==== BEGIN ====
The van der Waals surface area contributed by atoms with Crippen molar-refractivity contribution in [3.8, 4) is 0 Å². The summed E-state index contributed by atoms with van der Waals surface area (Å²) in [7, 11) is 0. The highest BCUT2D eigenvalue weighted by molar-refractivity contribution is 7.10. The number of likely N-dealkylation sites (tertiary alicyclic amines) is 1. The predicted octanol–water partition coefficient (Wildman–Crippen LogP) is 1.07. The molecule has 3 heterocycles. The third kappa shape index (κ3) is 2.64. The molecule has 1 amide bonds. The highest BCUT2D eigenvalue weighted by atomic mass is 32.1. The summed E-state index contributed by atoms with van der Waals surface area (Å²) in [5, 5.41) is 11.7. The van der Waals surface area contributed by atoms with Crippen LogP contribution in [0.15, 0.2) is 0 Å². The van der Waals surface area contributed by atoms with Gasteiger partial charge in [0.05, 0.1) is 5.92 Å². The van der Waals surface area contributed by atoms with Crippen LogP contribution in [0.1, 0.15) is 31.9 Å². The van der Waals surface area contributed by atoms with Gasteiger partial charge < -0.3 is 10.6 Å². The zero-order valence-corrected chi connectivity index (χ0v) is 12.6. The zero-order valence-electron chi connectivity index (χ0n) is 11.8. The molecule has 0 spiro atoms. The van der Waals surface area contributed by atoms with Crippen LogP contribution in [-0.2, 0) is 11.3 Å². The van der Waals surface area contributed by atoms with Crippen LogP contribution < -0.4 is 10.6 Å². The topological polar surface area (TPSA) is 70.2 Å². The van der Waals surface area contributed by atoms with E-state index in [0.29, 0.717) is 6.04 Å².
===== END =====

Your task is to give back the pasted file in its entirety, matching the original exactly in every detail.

The van der Waals surface area contributed by atoms with Crippen molar-refractivity contribution in [3.8, 4) is 0 Å². The summed E-state index contributed by atoms with van der Waals surface area (Å²) in [7, 11) is 0. The highest BCUT2D eigenvalue weighted by molar-refractivity contribution is 7.10. The number of likely N-dealkylation sites (tertiary alicyclic amines) is 1. The predicted octanol–water partition coefficient (Wildman–Crippen LogP) is 1.07. The molecule has 3 heterocycles. The third kappa shape index (κ3) is 2.64. The molecule has 1 amide bonds. The highest BCUT2D eigenvalue weighted by atomic mass is 32.1. The summed E-state index contributed by atoms with van der Waals surface area (Å²) in [5, 5.41) is 11.7. The van der Waals surface area contributed by atoms with Crippen LogP contribution in [0.15, 0.2) is 0 Å². The van der Waals surface area contributed by atoms with Gasteiger partial charge in [0.05, 0.1) is 5.92 Å². The van der Waals surface area contributed by atoms with Crippen LogP contribution in [0.1, 0.15) is 31.9 Å². The van der Waals surface area contributed by atoms with Gasteiger partial charge < -0.3 is 10.6 Å². The zero-order valence-corrected chi connectivity index (χ0v) is 12.6. The zero-order valence-electron chi connectivity index (χ0n) is 11.8. The molecule has 0 spiro atoms. The van der Waals surface area contributed by atoms with Crippen LogP contribution in [-0.2, 0) is 11.3 Å². The van der Waals surface area contributed by atoms with Crippen LogP contribution < -0.4 is 10.6 Å². The topological polar surface area (TPSA) is 70.2 Å². The van der Waals surface area contributed by atoms with E-state index in [0.29, 0.717) is 6.04 Å².